In another embodiment, the invention provides a gasoline sulfur reduction additive comprising a support and a magnesium aluminate solid solution comprising magnesium and aluminum in a ratio of about 1.1 to about 10:1 and having an X-ray diffraction pattern displaying at least a reflection at a two theta peak position at about 43 degrees and about 62 degrees. In other embodiments, the ratio of magnesium to aluminum is 1:1 to 6:1; 1.1 to 6:1; 1.5:1 to 5:1; or 2:1 to 5:1. The solid solution can be in the form of a slurry, dried shaped bodies and/or calcined shaped bodies. In one embodiment, the magnesium aluminate compound of the invention is not derived from a hydrotalcite like compound. The support can be, for example, spinels, magnesia, magnesium acetates, magnesium nitrates, magnesium chlorides, magnesium hydroxides, magnesium carbonates, magnesium formates, magnesium aluminates, hydrous magnesium silicates, magnesium silicates, magnesium calcium silicates, aluminum silicates, boria, calcium silicates, alumina, aluminum titanates, zinc titanates, aluminum zirconates, calcium oxides, calcium aluminates, aluminum nitrohydrates, aluminum hydroxide compounds, aluminum-containing metal oxide compounds (e.g., other than alumina or aluminum hydroxide compounds), aluminum chlorohydrates, silicas, silicon-containing compounds other than silicas, silica/aluminas, alumina, titania, zirconia, clays (e.g., halloysite, rectorite, hectorite, montmorillinite, synthetic montmorillinite, sepiolite, activated sepeolite, kaolin, kieselguhr, celite, bastnasite), clay phosphate materials, zeolites (e.g., ZSM-5), and the like. In this embodiment, the gasoline sulfur reduction additive can optionally further comprise one or more metallic oxidants.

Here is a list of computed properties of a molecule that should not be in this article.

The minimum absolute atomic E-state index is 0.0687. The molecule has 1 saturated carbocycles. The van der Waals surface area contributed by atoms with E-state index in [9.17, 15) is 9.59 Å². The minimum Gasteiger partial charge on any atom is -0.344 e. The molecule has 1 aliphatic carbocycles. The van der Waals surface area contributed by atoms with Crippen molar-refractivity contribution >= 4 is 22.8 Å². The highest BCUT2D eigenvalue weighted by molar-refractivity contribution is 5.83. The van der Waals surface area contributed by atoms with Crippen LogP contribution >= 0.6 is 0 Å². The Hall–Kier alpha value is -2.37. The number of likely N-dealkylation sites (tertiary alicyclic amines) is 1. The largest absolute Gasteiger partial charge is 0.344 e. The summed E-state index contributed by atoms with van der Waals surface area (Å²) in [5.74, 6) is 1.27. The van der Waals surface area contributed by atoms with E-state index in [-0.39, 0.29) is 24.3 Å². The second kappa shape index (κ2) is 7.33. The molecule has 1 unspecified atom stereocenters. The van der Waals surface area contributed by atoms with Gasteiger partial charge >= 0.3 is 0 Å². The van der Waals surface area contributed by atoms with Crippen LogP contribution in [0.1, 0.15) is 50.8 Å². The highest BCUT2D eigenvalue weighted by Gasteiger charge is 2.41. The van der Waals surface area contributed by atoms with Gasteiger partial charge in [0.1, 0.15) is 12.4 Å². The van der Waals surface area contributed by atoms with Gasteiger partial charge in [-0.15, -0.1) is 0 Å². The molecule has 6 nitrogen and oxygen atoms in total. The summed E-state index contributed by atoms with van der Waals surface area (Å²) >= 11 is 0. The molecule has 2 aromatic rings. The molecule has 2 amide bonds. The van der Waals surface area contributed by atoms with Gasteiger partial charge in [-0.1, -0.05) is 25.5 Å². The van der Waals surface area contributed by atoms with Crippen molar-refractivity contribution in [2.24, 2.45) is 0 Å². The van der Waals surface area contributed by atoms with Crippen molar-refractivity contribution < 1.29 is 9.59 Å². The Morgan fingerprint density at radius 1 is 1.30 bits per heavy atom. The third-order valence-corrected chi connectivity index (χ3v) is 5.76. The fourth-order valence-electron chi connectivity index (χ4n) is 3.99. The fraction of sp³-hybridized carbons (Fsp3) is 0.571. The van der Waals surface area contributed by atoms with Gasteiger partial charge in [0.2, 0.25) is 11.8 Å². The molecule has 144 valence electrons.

In another embodiment, the invention provides a gasoline sulfur reduction additive comprising at least one metallic oxidant and a magnesium aluminate solid solution comprising magnesium and aluminum in a ratio of about 1:1 to about 10:1 and having an X-ray diffraction pattern displaying at least a reflection at a two theta peak position at about 43 degrees and about 62 degrees. In other embodiments, the ratio of magnesium to aluminum is 1:1 to 6:1; 1.1 to 6:1; 1.5:1 to 5:1; or 2:1 to 5:1. The solid solution can be in the form of a slurry, dried shaped bodies and/or calcined shaped bodies. In one embodiment, the magnesium aluminate compound of the invention is not derived from a hydrotalcite like compound. The metal in the metallic oxidant can be antimony, bismuth, cadmium, cerium, chromium, cobalt, copper, dysoprosium, erbium, europium, gadolinium, germanium, gold, holmium, iridium, iron, lanthanum, lead, manganese, molybdenum, neodymium, nickel, niobium, osmium, palladium, platinum, praseodymium, promethium, rhenium, rhodium, ruthenium, samarium, scandium, selenium, silicon, silver, sulfur, tantalum, tellurium, terbium, tin, titanium, tungsten, thulium, vanadium, ytterbium, yttrium, zinc, or a mixture of two or more thereof. In another embodiment, the metal in the metallic oxidant is cerium, vanadium, platinum, palladium, rhodium, iridium, molybdenum, tungsten, copper, chromium, nickel, manganese, cobalt, iron, ytterbium, uranium or a mixture of two or more thereof. In one embodiment, the metal in the metallic oxidant is cerium, vanadium, cobalt, copper, platinum, tungsten, or a mixture of two or more thereof. In this embodiment of the invention, the gasoline sulfur reduction additive optionally further comprises a support.